It was a beautiful day for the 30th Annual Rosarito-Ensenada Fun Ride. I had been looking forward to this ride. The day however would end up being dissapointing.
Entries were very low. This is the third year I've done this ride and where three years ago there were around 9,000 riders. This year there may have been 3,500 if that. I'm sure that part of the low trunout is the media attention Tijuana has received due to drug related violence and rash of kidnappings. This was compounded by the announcement last year that the ride was to be cancelled. It all added up to a small turnout.
The weather was fantastic. Temperature was in the 70s, blue skies and a light breeze coming off the ocean. Perfect conditions. My plan was simple. Start easy the first 10 miles, pick up the pace for the next 10, but save energy for the climb. Get over the climb and then time trial the last 10 miles or so into Ensenada.Things were going well.
As we veered away from the coast and headed inland we started to descend into a small valley just before the big climb. The descent ends with a small bridge over a dry river bed. The seams along the bridge were a bit wide, but manageable. I rhythmically thumped along the bridge positioned towards the far left with riders to my right. I was boxed in. I approached the next seem and saw that the pavement had crumbled and there was a pretty wide rut. I hit it hard with the front tire and then again with the rear. Immediately I heard the hissing of air leaving my front tire. I knew both tires were flat before I dismounted.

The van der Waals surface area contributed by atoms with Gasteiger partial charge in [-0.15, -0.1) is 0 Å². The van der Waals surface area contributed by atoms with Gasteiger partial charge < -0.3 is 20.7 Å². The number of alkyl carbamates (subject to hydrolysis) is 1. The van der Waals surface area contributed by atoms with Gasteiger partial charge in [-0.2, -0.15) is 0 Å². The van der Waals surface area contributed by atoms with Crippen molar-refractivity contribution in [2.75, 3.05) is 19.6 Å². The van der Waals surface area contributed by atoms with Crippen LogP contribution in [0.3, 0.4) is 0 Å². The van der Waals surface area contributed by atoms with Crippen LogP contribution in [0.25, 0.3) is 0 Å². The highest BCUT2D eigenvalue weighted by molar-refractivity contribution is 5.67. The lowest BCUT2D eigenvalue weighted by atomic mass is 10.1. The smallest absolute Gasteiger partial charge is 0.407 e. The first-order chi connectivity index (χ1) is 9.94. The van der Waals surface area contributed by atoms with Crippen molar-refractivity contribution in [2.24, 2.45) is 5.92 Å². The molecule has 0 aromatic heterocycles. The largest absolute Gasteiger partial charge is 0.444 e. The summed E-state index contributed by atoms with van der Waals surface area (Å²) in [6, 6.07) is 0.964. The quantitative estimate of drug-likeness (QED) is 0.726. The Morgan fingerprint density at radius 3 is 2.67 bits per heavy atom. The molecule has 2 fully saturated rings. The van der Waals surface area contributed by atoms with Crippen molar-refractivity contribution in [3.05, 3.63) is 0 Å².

Pinch flats happen when you hit a hard edge or a curb with enough force that the rim pinches the tube. This usually leaves two holes in the inner-tubes. My problem? I had only one tube with me. I replaced the tube in the back wheel. I tried to patch the tube in the front wheel. A few seconds later the tire had gone flat again. I tried to patch it a second time, used my last CO2 cartridge. I thought it was going to work, but the front tire was flat before I remounted. I waited about 40 minutes to see if a Good Samaritan would "lend" a spare tube. But no such luck. I packed it in, got a ride back to Rosarito and my ride was done.
Lesson learned: On a big ride, carry two tubes and more C02 cartridges than I might need. It was a big bummer. But I'm getting ready for my next ride. The San Diego Century. I'll be riding 100k for that one.
For now, enjoy some pictures below,